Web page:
Shuna: a young adolescent prince of a small valley who sets out to find the golden grain in the land of the god-men. Helen McCarthy writes that he is considered to be prototypical to the character of Nausicaä and has obvious links to the Ashitaka character in Princess Mononoke.[3]

Yakkul (ヤックル): Shuna’s mount (here, Yakkul refers to the breed as well as the individual, which looks light brown sable antelope without a mane and a white underbelly). He is the source of inspiration and the namesake of Ashitaka's mount in Princess Mononoke.

Thea (テア): An adolescent girl enslaved by the people in the "castle-town" whom Shuna frees; she later finds Shuna after his journey to the land of the god-men and helps him plant the golden wheat.

Thea's sister: A very young girl freed along with Thea by Shuna.

Themes and motifs shared with later works[edit]

A dwindling population and a hostile land: This theme surfaces several times in Miyazaki’s more serious works, including Nausicaä of the Valley of the Wind and Princess Mononoke, as well as here in Journey of Shuna. The main character in all of these stories comes from a small village with few young people, a low birth rate, and a dying royal bloodline. At the same time, the land that they inhabit is either barely hospitable or filled with countless dangers. In Journey of Shuna, Shuna leaves by choice in search of the grain, whereas in Nausicaä of the Valley of the Wind, Nausicaä is summoned to war, and in Princess Mononoke Ashitaka is sent into exile because of a fatal curse from a demon.

Yakkul: Shuna's mount appears in exact replication as Ashitaka’s red elk, who is also named Yakkul, in Princess Mononoke. (The soft-pawed cattle that appear pulling the slaver’s wagon in Journey of Shuna also appear in Nausicaä of the Valley of the Wind as the Dorok Cavalry’s mounts).

Journey to the west: Both Ashitaka and Shuna go west in search of solutions to the problems in their respective villages. While Ashitaka searches for the forest of the gods, ancient giant wolves and boars ruled by the Great Forest Spirit for a cure to his curse, Shuna travels to the land of the god-men and their mysterious island of long-lost species to save his village from famine. However, in both cases the location of supernatural beings and the goal of their journeys lie to the west.

The old man and the fire: During the night after meeting Thea and her sister, but before their rescue, an old man comes across Shuna at his camp. In exchange for sharing some food with him, the old man tells Shuna more about the god-men and their land in the west over a campfire amongst the ruins of an old house or settlement. At the same time, he warns Shuna of how the land to the west is mystical and that no man has ever returned alive. This exact scene is paralleled in Princess Mononoke, when Ashitaka meets Jiko the priest and consults him about the iron bullet found in Nago the boar’s demon body before learning of the Great Forest Spirit and the ancient forest.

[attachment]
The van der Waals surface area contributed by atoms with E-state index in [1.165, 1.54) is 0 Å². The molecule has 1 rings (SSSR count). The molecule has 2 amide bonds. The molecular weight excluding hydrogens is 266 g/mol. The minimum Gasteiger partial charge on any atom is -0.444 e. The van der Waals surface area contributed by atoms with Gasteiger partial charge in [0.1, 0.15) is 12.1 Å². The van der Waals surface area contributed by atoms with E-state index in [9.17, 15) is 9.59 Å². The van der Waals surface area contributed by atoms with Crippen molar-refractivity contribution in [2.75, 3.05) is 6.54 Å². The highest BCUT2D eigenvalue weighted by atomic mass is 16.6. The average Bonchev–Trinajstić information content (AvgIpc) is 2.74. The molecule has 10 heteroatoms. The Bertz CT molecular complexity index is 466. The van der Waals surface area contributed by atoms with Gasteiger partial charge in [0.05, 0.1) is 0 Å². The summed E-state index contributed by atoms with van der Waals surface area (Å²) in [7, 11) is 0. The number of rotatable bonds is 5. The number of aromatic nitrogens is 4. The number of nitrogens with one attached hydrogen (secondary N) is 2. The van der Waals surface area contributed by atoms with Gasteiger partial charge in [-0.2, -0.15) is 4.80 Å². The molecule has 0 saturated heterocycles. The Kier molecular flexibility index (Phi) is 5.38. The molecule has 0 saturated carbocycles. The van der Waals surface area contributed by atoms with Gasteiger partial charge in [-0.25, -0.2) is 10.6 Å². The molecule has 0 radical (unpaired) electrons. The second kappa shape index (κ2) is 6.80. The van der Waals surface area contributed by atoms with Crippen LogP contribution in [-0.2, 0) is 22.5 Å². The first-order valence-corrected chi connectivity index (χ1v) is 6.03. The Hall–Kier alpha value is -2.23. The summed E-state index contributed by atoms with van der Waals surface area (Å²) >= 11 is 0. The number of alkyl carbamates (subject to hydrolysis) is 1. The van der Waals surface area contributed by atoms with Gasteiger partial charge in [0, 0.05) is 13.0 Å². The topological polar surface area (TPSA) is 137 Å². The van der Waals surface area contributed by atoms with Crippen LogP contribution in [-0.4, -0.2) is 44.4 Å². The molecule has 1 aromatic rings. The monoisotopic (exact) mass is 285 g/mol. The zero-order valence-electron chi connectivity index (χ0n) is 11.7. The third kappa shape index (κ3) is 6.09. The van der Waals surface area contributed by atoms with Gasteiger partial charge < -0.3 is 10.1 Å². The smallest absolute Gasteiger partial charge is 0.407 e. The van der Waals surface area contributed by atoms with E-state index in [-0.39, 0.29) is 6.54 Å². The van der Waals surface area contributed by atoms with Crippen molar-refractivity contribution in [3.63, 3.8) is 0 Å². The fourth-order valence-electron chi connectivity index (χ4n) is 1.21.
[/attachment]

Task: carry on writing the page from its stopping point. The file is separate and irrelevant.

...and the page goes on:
Earthsea: Hayao Miyazaki once told Producer Toshio Suzuki that if Earthsea is to be made into film, the plots ought to be like Journey of Shuna. Suzuki passes on this message to Goro Miyazaki, who was directing Tales from Earthsea at the time, thus certain key features in Shuna also reappear in the Earthsea production.

Inspirations[edit]

In his afterword published in the Shuna booklet, Hayao Miyazaki wrote that he took the Tibetan folktale, "The Prince who became a Dog," as a source of inspiration for the novel. It is a myth of how a prince named Prince Achu saved his people by stealing barley from the west from a serpent king. He was punished by being turned into a dog but returned to human form due to the love of a young girl and returns with the grain to his people.[4] Miyazaki wrote that while he wanted to create an animation for it at the time, no one was willing to publish such a simple story. As a result he turned it into a graphic novel with the support of several publishers.[5]

Kentaro Takekuma traces Miyazaki's stylistic inspirations back to the adventures he read as a child and identifies his 1969 illustrated story (絵物語 emonogatari?) People of the Desert as a precursor for The Journey of Shuna.[6]

Media[edit]

Radio drama[edit]

The story was adapted into a 60 minute radio drama which was broadcast in Japan, on NHK FM, on 2 May 1987. Yōji Matsuda voiced the titular role.[2]

References[edit]

  1. ^ Miyazaki, Hayao (15 June 1983). Ogata, Hideo, ed. シュナの旅 [The Journey of Shuna] (in Japanese). Tokyo: Tokuma Shoten. ISBN 4-19-669510-8. Archived from the original on 2 March 2014. Retrieved 2 March 2014. 
  2. ^ a b Takeshi, Yōrō, ed. (17 March 1999). キネ旬ムック―フィルムメーカーズ 6 宮崎駿 [Kinejun Mook, Filmmakers 6, Hayao Miyazaki] (in Japanese). Tokyo: Kinema Junposha. p. 201. ISBN 4-87376511-0. 
  3. ^ McCarthy, Helen (1 January 2006). 500 Manga Heroes and Villains. Barron's Educational Series. p. 70. ISBN 978-0-7641-3201-8. 
  4. ^ Kalzang, Tseten. "Tibet Magazine: Tibetans and their Dog". 
  5. ^ Miyazaki, Hayao (10 May 1983). "シュナの旅 あとがき" [The Journey of Shuna Afterword]. Tokyo: Tokuma Shoten. p. 147. Retrieved 2 March 2014. 
  6. ^ Takekuma, Kentaro (October 30, 2008). "「マンガとアニメーションの間に」第4回「マンガ版『ナウシカ』はなぜ読みづらいのか?」" [Lecture series Between Manga and Anime, Fourth lecture Why is the manga edition of Nausicaä so difficult to read?]. Kyoto Seika University. Retrieved March 5, 2014. 

External links[edit]